Britain’s army of 2.9m homepreneurs hold the key to economic growth

The Home Business Report reveals the role of home businesses in the British recovery has been under-estimated. Far from being reluctant low-paid hobbyists making little economic impact, the report reveals home based business owners are highly-skilled, highly-educated individuals who are playing a critical role in driving local economies, contributing more than £300bn annually to the national economy.

While statistics tend to bundle homepreneurs in with general self-employed figures, the report shows those running home-based businesses have little in common with the rest of this group.

According to the Office for National Statistics (ONS), the predominant occupations amongst the self-employed in the UK are construction and the service industries. However the report shows the top sectors for homepreneurs as creative, business services and professional consulting including law, science and engineering.

The regions with the highest concentration of home-based businesses in the UK are the South East and Greater London. West Midlands, East of England, the South West and the North West display a medium concentration, while the least popular locations are the North East , Yorkshire and the Humber as well as the East Midlands.

Emma Jones, founder of small business network Enterprise Nation, said: “It’s clear the socio-economic role of the homepreneur has not been properly understood. They account for 50 per cent of the total self-employed sector and yet they don’t conform to the characteristics of the rest of this growing category.

“There has been no thorough research into home businesses since 2009 and so any assumptions to date have been made on limited evidence. This report finally shows what we’ve understood anecdotally for a while – that homepreneurs are not low-paid hobbyists, they are not being forced to operate under zero hours contracts or longing to get back into the world of employment.

“Instead they are experienced professionals who are using their skills to create value, spend more time at home and money in their local environment while avoiding the financial and time costs associated with holding down a job.

“They are trading nationally and internationally and this diversification both protects them and means their growing contribution will help speed the UK’s economic recovery.”

Jasvinder Gakhal, Head of Direct Line for Business, said: “The results of the Home Business Survey clearly show home based businesses are thriving. They are keeping costs low in starting and growing from home and maximising sales opportunities by leveraging technology. In deepening our understanding of this large and growing sector, Direct Line for Business can play a role in ensuring home based businesses get the relevant support and insurance products they need to protect their business and keep on growing.”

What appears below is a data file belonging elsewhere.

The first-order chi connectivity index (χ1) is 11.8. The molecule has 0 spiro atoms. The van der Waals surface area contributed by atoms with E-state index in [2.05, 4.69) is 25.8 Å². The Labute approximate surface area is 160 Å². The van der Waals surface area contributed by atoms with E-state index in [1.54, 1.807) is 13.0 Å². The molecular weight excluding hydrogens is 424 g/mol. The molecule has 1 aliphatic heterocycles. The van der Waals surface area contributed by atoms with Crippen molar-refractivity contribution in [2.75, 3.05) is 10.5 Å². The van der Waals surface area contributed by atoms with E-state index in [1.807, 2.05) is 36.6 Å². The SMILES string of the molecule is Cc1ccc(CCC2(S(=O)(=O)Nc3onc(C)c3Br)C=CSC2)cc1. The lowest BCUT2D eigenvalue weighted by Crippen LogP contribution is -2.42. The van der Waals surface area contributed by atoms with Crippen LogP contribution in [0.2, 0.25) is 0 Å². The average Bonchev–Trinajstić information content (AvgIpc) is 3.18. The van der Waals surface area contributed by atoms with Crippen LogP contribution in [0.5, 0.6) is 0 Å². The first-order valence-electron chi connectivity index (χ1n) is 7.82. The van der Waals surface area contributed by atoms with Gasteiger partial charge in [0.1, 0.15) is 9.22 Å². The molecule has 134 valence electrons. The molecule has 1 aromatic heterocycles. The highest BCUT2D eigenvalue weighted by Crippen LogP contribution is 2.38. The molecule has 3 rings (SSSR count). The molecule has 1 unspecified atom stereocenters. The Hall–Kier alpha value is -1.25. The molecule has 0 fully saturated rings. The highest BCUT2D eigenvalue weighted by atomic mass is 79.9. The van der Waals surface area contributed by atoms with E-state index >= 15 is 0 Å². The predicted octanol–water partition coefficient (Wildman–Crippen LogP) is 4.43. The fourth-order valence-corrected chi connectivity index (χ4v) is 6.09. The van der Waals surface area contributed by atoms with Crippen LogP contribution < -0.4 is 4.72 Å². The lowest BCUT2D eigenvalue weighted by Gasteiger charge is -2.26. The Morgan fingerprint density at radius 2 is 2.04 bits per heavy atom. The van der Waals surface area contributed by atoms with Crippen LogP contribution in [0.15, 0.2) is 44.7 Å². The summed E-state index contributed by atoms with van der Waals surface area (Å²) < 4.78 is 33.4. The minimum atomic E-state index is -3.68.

While 64 per cent are women, only 28 per cent of these had children under 10, dispelling the myth that women homepreneurs are motivated to start-up by childcare duties. The top national sector for female homepreneurs is the creative services, and the region with the highest concentration of home-based female-owned businesses was the West Midlands, at a staggering 83.3 per cent. Figures also showed businesses based here had more international customers and were more experienced, with 50 per cent having run a previous firm. They were also less likely to employ or outsource.

The East of England shows highest concentration of male-owned home businesses at 40 per cent and here homepreneurs were more likely to be working on their business part-time, while holding down some form of paid employment.

The South West is one of the most heavily populated by young homeprenuers – an interesting insight given the fact that the region has the oldest population in the UK (ONS, 2013a). Currently, 41 per cent of the total owners in the area fall within the age range of 18 – 34 years. Most have been established within the last two years. They specialise primarily in the creative industries. Another popular location for the younger home business owners is the North West region, where 53 per cent of those surveyed were aged between 25 and 44.

When asked why they started a business, the top answer from all homepreneurs was that it was a lifelong ambition, a chance to exploit an opportunity or a gap in the market or thirdly insecure feelings about a previously-held job.

They are also an optimistic group, with 85 per cent expecting to see growth in the next 12 months, most indicating double digit figures were likely. Interestingly they are not dependent on local consumer markets for growth, a third of them trade internationally and an equal number trade nationally.

But they are also inexperienced in the world of business. For 69 per cent of them, this was their first taste of running a company. For the majority the main source of business advice comes from their local professional network, trade websites or friends and family.

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